Marco Werman: I'm Marco Werman, this is The World.
Let's check in on Egypt, because it's been a week of heightened tensions and violence there. Today, police forces clashed with pro-Islamist protestors in several Egyptian cities. That came after two high profile bombings this week. One of them, an apparent suicide bombing on Tuesday in the Nile Delta region that killed 16 people. After that blast, the military-backed government in Cairo declared the Muslim Brotherhood "a terrorist organization."
Wall Street Journal reporter, Matt Bradley, is in Cairo. He says the government is trying to do away with the Muslim Brotherhood as a political movement, once and for all.
Matt Bradley: It's been tried before, under President Gamal Abdel Nasser, in the 1950s and 60s. He moved very strongly against the Brotherhood, and essentially tried to imprison as many of them as possible, and tried to sort of cleanse the society of this Islamist group. As we've seen, that failed. That was 60 years ago, when the Muslim Brotherhood was the strongest political entity on the political scene, as about two years ago, right after the revolution that ousted Hosni Mubarak. A lot of people are saying that this has been tried before and that it's probably not going to work because the Muslim Brotherhood just has way too many in-roads into society, in places that the government simply is absent.
Werman: Right, give us an example or two of that.
Bradley: Well, for example, the Ministry of Social Solidarity just yesterday announced that they had seized over a thousand different non-governmental organizations, here in Egypt, that were connected to the Muslim Brotherhood. These organizations provide services for the poor, they provide food, they provide education, healthcare, all things that the government offers but doesn't always--isn't always able to follow through on, because the public health system, the public education system, they're somewhat derelict in this country. So the Muslim Brotherhood and other Islamist organizations step in to fill that gap. And so now, what we're seeing is a really concerted effort, not just to attack the Muslim Brotherhood's leadership, not just to suppress protests, but to dismantle the organization and, some would say, the benefits that it provides to society.
Werman: So how will this crackdown actually help the Egyptian government? It seems like it would be completely counterproductive.
Bradley: Well, it will help the Egyptian government by ridding the political field of the strongest competitor to the regime. If the Islamists are no longer on the political scene, then the regime - the military backed regime that came in on July 3rd, when mister Morsi, Mohamed Morsi, was ousted - they will have a lot less to worry about. They won't have to be concerned so much about an actual electoral competition from the Muslim Brotherhood. We have to remember that when Hosni Mubarak was ousted in February 2011, the Muslim Brotherhood has batted a thousand in every election since then.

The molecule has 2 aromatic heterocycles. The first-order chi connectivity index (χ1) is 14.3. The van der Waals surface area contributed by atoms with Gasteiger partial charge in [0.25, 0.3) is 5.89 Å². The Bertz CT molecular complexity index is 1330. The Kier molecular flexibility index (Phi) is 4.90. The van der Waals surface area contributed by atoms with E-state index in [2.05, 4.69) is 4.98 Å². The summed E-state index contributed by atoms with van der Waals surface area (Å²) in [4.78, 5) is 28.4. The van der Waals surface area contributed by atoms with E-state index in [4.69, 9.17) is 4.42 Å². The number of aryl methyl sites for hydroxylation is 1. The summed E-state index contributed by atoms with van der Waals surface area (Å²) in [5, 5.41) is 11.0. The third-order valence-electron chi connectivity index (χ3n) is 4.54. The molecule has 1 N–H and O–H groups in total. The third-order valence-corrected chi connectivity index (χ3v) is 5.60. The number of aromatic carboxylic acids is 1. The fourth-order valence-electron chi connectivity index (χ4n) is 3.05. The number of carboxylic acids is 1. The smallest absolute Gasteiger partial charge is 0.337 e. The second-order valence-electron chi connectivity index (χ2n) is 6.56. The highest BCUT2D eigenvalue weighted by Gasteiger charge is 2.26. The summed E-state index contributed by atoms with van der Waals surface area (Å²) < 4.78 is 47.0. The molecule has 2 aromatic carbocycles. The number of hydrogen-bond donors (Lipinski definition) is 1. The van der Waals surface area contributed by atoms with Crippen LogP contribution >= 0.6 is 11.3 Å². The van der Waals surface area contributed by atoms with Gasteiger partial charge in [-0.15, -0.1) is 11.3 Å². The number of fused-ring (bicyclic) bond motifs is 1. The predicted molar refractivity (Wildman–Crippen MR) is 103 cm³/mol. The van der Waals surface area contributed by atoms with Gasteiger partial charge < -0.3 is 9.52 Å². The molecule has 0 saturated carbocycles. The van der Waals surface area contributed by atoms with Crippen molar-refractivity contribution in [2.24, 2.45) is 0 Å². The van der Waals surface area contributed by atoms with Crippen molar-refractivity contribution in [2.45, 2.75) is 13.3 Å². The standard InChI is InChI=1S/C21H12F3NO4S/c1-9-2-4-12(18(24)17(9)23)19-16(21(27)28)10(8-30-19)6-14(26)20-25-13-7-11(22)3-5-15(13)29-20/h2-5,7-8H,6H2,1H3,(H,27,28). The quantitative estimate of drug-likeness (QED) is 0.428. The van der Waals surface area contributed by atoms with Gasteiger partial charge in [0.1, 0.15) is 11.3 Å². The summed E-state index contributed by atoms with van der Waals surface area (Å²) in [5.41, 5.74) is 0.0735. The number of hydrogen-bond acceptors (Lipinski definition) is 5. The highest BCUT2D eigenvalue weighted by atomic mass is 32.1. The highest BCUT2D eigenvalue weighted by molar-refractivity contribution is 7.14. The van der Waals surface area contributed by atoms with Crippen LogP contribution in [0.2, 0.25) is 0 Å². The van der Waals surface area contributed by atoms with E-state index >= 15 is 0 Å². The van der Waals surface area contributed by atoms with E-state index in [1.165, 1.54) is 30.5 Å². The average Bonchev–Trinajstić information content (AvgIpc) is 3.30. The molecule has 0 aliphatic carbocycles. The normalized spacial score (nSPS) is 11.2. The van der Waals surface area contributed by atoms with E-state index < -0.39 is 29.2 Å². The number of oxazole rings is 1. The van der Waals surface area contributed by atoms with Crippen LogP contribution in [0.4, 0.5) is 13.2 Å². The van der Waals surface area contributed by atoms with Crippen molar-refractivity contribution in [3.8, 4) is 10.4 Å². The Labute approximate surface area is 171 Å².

Werman: I mean, this has been a crazy year for Egypt, Matt. Ouster of President Morsi, renewed support for the military and General el-Sisi, and now the outlawing of the Muslim Brotherhood. And yet today, fresh protests in parts of the country from the Muslim Brotherhood. Where does this leave the revolution, you know, that heady moment that began all of this almost three years ago?
Bradley: Well, that has been one of the great questions for a lot of these sort of secularist activists. Pro-democracy activists who, they were in the streets to protest against Hosni Mubarak in early 2011. They've been pushing for having elections, they've been pushing for a fair system that allowed for the Egyptian public to vote who they preferred into office. But then they also, a year after Mohamed Morsi was elected, they rallied behind the military, and many figures from the former regime, to push the Muslim Brotherhood out of office. And now many of them are in a very uncomfortable position, where they have to be cheerleading on one of the greatest suppressions of the Muslim Brotherhood in modern Egyptian history. So there's been some, sort of, ideological acrobatics that have been going on, in order to accommodate what is essentially an undemocratic move to oust Mohamed Morsi in the name of a democratic revolution.
Werman: Yeah, pretty wild. Wall Street Journal reported, Matt Bradley, speaking with us from Cairo. Thank you, Matt. Have a great weekend.
Bradley: Thank you.